Among all the subjects with acute abdominal pain observed during the study period, 284 patients satisfied the selection criteria, were included in the study and constituted the object of analysis.

These patients comprised 113 females (39.8%) and 171 males (60.2%) with a mean age of 56 (9.5). All these patients underwent both ABG and thoraco-abdominal CT.

CT findings

At CT, 201 patients (70.7%) showed a nonischemic disease (group 1). The final CT diagnosis in these patients are summarized in Table 1.
Table 1

CT diagnosis in patients with nonischemic disease



Simple bowel obstruction

22 (45)


15.4 (31)


14.4 (29)


10.4 (21)

Biliary diseases

8.9 (18)


7.4 (15)


3.4 (7)

Renal colic

2.9 (6)

Abdominal abscess

1.4 (3)

Abdominal aorta aneurysm

1.4 (3)

Aortic dissection

0.9 (2)


10.4 (21)

Data are given as percentages with row numbers in parenthesis

Eighty-three patients (29.2%) showed CT findings of intestinal ischemia. Out of these, 35 patients (42.1%) showed bowel ischemia secondary to non vascular causes (group 2) (Table 2) and 48 (57.8%) had a vascular intestinal ischemia (group 3).
Table 2

CT diagnosis in patients with secondary mesenteric ischemia



Strangulated bowel obstruction

42.8% (15)


25.7% (9)

Incarcerated hernia

11.4% (4)


8.5% (3)


5.7% (2)

Data are given as percentages with row numbers in parenthesis

Among group 3 patients, 40 (83.3%) showed CT findings of small bowel ischemia. Out of these, 20 (50%) showed arterial occlusion (group 3a), 13 (32.5%) a nonocclusive ischemia (group 3b) and 7 (17.5%) a venous occlusion (group 3c). One (5%) group 3a patient and 3 (23%) group 3b patients showed CT findings of combined small and large bowel ischemia. Five (38.4%) group 3b patients showed an ischemic involvement of liver and/or spleen parenchyma.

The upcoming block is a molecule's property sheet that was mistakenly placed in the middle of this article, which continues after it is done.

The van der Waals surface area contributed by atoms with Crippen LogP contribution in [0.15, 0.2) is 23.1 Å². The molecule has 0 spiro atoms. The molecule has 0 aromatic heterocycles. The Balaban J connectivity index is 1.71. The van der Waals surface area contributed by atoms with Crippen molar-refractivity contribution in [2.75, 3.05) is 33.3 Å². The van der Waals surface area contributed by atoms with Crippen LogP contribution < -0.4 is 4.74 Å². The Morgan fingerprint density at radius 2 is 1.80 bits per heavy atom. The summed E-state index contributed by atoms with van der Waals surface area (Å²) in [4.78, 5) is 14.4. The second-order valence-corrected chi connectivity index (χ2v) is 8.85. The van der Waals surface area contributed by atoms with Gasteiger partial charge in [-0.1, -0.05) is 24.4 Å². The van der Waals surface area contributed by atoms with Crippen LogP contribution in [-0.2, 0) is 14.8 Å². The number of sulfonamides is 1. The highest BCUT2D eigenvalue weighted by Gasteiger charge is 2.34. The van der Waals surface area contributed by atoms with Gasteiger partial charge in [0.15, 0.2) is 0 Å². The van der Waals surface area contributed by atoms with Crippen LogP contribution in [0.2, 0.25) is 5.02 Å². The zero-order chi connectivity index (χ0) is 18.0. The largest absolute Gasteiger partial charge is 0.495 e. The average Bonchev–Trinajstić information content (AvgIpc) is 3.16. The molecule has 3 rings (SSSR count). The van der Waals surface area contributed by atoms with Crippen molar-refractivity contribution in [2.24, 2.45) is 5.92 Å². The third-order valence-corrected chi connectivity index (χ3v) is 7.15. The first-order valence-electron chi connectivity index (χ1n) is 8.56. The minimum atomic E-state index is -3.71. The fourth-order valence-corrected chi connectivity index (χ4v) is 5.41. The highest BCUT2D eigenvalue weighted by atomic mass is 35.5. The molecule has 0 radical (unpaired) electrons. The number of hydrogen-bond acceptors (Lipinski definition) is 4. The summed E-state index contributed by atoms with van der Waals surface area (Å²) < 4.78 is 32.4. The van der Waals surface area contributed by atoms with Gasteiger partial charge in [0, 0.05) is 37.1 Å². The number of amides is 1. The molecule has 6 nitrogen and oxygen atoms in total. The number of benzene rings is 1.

Among group 3 patients, 8 (16.6%) showed isolated colonic ischemia (group 3d). Out of these, 3 patients showed arterial occlusion and 5 a nonocclusive ischemia. No one case of venous colonic ischemia was found.

Thirty-two patients (17 group 3a, 11 group 3b and 4 group 3c) underwent, after CT diagnosis, surgery and/or therapeutic interventional radiology.

Sixteen patients (3 group 3a, 2 group 3b, 3 group 3c and all the 8 patients with ischemic colitis) showed, at admission, neither clinical nor radiological signs of irreversible ischemia and, therefore, underwent conservative therapy with parental nutrition, intravenous fluids, antibiotics, anticoagulation therapy and close observation. Among the patients under conservative therapy, 3 subjects (1 from group 3a, 1 from group 3b and 1 from group 3d) showed, during hospitalization, worsening general condition and, consequently, underwent surgery.

In all the patients undergone operative treatment, the surgical and/or the angiographic findings confirmed the CT diagnosis.

Arterial blood gas lactate levels

The median lactate serum level in patients with any form of mesenteric ischemia (vascular plus non vascular ischemia) was 1.5 (0.7–5.2), showing a significant difference if compared with patients with nonischemic disease (p < 0.0001; Kruskal–Wallis test).

The median lactate serum level in group 1, 2 and 3 was, respectively, 1.2 (0.2–5.1), 1.3 (0.7–5), 2.3 (1.1–5.2) (Fig. 1). It was significantly higher in patients with vascular ischemia if compared with patients with nonischemic disease and secondary mesenteric ischemia (p < 0.0001; Kruskal–Wallis test). No significative difference was found between group 1 and 2 patients (p > 0.05; Kruskal–Wallis test).
Fig. 1